Elbow, 2008: Guy Garvey and co's 'The Seldom Seen Kid' was the product of a tumultuous two years that saw the band marooned without a record contract and dealing with the death of their friend Bryan Glancy, a local singer-songwriter. Crafting its follow-up was comparatively plain sailing for the Manc band, and it showed: 'Build A Rocket Boys' was a leisurely, more carefree charmer.
Speech Debelle, 2009: After the success of 'Speech Therapy', the London rapper set to work on 'Freedom of Speech' - a fiery, if less immediate listen hell-bent on social justice, with a memorable spot from Roots Manuva. It became a cult concern though, unlike the breakout triumph that was 'Speech Therapy'. Speech recently appeared on Celebrity Masterchef.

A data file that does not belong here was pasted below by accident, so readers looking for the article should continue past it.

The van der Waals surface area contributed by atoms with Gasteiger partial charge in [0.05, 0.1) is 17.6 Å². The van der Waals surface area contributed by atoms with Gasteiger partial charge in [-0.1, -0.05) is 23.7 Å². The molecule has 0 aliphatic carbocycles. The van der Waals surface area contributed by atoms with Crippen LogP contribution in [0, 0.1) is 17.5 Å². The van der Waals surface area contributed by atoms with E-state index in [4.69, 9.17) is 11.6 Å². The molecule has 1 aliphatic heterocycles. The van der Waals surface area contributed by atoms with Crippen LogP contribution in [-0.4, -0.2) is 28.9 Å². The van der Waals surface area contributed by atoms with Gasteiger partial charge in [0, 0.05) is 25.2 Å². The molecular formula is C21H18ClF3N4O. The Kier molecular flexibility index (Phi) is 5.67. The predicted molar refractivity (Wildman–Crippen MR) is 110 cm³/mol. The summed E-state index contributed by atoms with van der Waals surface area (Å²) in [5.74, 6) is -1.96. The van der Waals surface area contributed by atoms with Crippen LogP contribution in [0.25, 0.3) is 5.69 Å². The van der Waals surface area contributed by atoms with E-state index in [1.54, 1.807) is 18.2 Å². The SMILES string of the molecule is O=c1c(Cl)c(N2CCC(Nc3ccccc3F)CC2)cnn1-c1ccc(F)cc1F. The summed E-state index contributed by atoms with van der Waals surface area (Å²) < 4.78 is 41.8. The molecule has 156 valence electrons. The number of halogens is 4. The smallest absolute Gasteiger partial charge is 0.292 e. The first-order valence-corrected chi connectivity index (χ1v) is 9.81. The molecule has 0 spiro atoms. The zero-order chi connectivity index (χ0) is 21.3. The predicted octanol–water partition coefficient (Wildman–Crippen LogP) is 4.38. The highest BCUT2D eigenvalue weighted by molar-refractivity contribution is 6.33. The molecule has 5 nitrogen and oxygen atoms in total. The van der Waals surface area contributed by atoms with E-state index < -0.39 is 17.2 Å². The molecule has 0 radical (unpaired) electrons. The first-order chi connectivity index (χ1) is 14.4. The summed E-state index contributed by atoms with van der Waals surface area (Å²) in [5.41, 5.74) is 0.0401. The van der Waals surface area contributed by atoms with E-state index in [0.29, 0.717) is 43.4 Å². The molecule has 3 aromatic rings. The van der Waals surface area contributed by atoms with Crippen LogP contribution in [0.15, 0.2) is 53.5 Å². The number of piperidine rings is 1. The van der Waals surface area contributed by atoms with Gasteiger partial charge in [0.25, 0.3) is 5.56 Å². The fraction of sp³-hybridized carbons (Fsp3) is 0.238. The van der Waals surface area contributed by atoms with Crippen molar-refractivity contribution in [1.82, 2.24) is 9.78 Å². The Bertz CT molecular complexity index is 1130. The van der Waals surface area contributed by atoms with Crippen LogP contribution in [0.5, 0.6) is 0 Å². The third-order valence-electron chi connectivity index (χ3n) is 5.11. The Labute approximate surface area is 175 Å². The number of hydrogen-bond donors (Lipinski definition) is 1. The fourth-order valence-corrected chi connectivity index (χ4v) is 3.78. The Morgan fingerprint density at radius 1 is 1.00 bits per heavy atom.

The xx, 2010: Monochrome moodiness, austere soundscapes, breathy vocals... yep, the xx honed rather than reinvented the formula that won their debut the 2010 Mercury on its follow-up, 'Coexist'. Another restraint-filled masterstroke.
PJ Harvey, 2011: We're still waiting on another effort from Polly after 'Let England Shake' saw her become the only artist to win the Mercury twice in 2011. It's not far away now though, with recording sessions having taken place in public at London's Somerset House earlier this year.
Alt-J, 2012: Just when you thought you had Alt-J pegged after their Mercury scooping debut came 2014's 'This Is All Yours'. A weird, wiry riposte to those who criticised them as purveyors of fey folktronica, it was full of baroque choirs, Miley Cyrus samples and gregorian chanting.
James Blake, 2013: 'Radio Silence' is said to be the name of the electronic maestro's third album, expected later this year. If it's anywhere near as affecting as the bruised, melancholic 'Overgrown', we're in for a treat...